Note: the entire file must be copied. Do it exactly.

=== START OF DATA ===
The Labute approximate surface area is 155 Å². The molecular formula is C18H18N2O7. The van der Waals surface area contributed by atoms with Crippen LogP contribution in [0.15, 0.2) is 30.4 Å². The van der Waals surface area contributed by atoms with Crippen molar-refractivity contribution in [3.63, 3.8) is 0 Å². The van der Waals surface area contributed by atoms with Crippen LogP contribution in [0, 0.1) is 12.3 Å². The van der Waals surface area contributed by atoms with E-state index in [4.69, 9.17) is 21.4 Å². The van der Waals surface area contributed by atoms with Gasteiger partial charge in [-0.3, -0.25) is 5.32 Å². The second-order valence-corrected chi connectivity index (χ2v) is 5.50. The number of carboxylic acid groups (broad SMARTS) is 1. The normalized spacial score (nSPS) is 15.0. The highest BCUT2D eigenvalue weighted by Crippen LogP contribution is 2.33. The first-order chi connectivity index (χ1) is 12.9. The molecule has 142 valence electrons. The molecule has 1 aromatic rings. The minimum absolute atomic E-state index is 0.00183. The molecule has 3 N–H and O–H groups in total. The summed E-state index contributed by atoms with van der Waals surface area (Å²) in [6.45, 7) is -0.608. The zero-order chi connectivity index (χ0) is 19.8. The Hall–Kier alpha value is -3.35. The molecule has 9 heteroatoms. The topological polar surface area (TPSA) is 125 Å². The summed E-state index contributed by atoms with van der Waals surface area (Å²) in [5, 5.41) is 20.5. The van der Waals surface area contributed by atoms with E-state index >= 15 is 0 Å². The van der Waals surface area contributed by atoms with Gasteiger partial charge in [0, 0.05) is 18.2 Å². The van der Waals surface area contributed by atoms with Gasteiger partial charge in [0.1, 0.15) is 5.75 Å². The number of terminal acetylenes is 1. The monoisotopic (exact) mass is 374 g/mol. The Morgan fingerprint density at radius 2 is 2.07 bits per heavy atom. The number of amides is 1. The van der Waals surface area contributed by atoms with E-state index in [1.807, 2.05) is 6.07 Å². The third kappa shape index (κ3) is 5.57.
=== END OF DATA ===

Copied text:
The Labute approximate surface area is 155 Å². The molecular formula is C18H18N2O7. The van der Waals surface area contributed by atoms with Crippen LogP contribution in [0.15, 0.2) is 30.4 Å². The van der Waals surface area contributed by atoms with Crippen molar-refractivity contribution in [3.63, 3.8) is 0 Å². The van der Waals surface area contributed by atoms with Crippen LogP contribution in [0, 0.1) is 12.3 Å². The van der Waals surface area contributed by atoms with E-state index in [4.69, 9.17) is 21.4 Å². The van der Waals surface area contributed by atoms with Gasteiger partial charge in [-0.3, -0.25) is 5.32 Å². The second-order valence-corrected chi connectivity index (χ2v) is 5.50. The number of carboxylic acid groups (broad SMARTS) is 1. The normalized spacial score (nSPS) is 15.0. The highest BCUT2D eigenvalue weighted by Crippen LogP contribution is 2.33. The first-order chi connectivity index (χ1) is 12.9. The molecule has 142 valence electrons. The molecule has 1 aromatic rings. The minimum absolute atomic E-state index is 0.00183. The molecule has 3 N–H and O–H groups in total. The summed E-state index contributed by atoms with van der Waals surface area (Å²) in [6.45, 7) is -0.608. The zero-order chi connectivity index (χ0) is 19.8. The Hall–Kier alpha value is -3.35. The molecule has 9 heteroatoms. The topological polar surface area (TPSA) is 125 Å². The summed E-state index contributed by atoms with van der Waals surface area (Å²) in [5, 5.41) is 20.5. The van der Waals surface area contributed by atoms with E-state index >= 15 is 0 Å². The van der Waals surface area contributed by atoms with Gasteiger partial charge in [0, 0.05) is 18.2 Å². The van der Waals surface area contributed by atoms with Gasteiger partial charge in [0.1, 0.15) is 5.75 Å². The number of terminal acetylenes is 1. The monoisotopic (exact) mass is 374 g/mol. The Morgan fingerprint density at radius 2 is 2.07 bits per heavy atom. The number of amides is 1. The van der Waals surface area contributed by atoms with E-state index in [1.807, 2.05) is 6.07 Å². The third kappa shape index (κ3) is 5.57.